M — Measurable: The easier it is to track your progress, the better your chance of attaining it. “If you don’t measure it, you can’t improve it,” said Lord Kelvin. Tracking your food intake is one way to do this and makes it less difficult to determine if extra efforts are in order in case you experience a setback or come up short on the progress you desire.
A — Achievable: Although you should aim high, make sure your goals are still achievable and action-oriented.
R — Realistic: While some goals are achievable, they might not be realistic for this moment in time. An example might be you have decided to do a marathon but you have not even run a mile yet. Running is realistic, but you might want to start by building up to running a marathon by completing a 5k (3.1 miles) or a 10k (6.2 miles) race first.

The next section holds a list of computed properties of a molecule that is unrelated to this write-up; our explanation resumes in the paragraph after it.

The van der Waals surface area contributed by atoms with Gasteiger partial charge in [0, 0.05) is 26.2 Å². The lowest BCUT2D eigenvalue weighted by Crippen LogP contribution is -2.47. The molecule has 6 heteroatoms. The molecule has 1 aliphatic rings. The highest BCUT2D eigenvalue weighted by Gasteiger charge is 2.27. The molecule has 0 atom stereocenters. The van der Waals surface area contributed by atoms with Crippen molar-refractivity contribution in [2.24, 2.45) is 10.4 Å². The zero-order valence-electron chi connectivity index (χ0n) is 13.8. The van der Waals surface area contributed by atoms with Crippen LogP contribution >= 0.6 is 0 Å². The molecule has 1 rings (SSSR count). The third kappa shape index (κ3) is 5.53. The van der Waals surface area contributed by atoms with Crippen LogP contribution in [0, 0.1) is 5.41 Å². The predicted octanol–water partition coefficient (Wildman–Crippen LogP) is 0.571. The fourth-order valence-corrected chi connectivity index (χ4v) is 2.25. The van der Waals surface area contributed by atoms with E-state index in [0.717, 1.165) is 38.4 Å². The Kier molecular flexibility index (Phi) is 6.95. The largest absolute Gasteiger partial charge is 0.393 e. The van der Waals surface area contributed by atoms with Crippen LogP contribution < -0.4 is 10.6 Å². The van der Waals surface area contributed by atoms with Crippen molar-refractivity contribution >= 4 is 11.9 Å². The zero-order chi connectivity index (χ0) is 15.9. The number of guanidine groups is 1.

T — Time-based: Setting a deadline will help you remain focused and ensure you stay on track. Using the same example above, you might say, “starting June 1 I will begin jogging and complete a 5k race by Sept. 1, 2017.”
- Create an action plan: Once you’ve set your goals and have written them down, create an action plan on how to achieve them. What activities do you need to do to achieve your goals? If you have a long-term goal, break it down into small steps to make it manageable. Don’t forget to track your progress so you can look back and pat yourself on the back every time you move one step closer to your goal.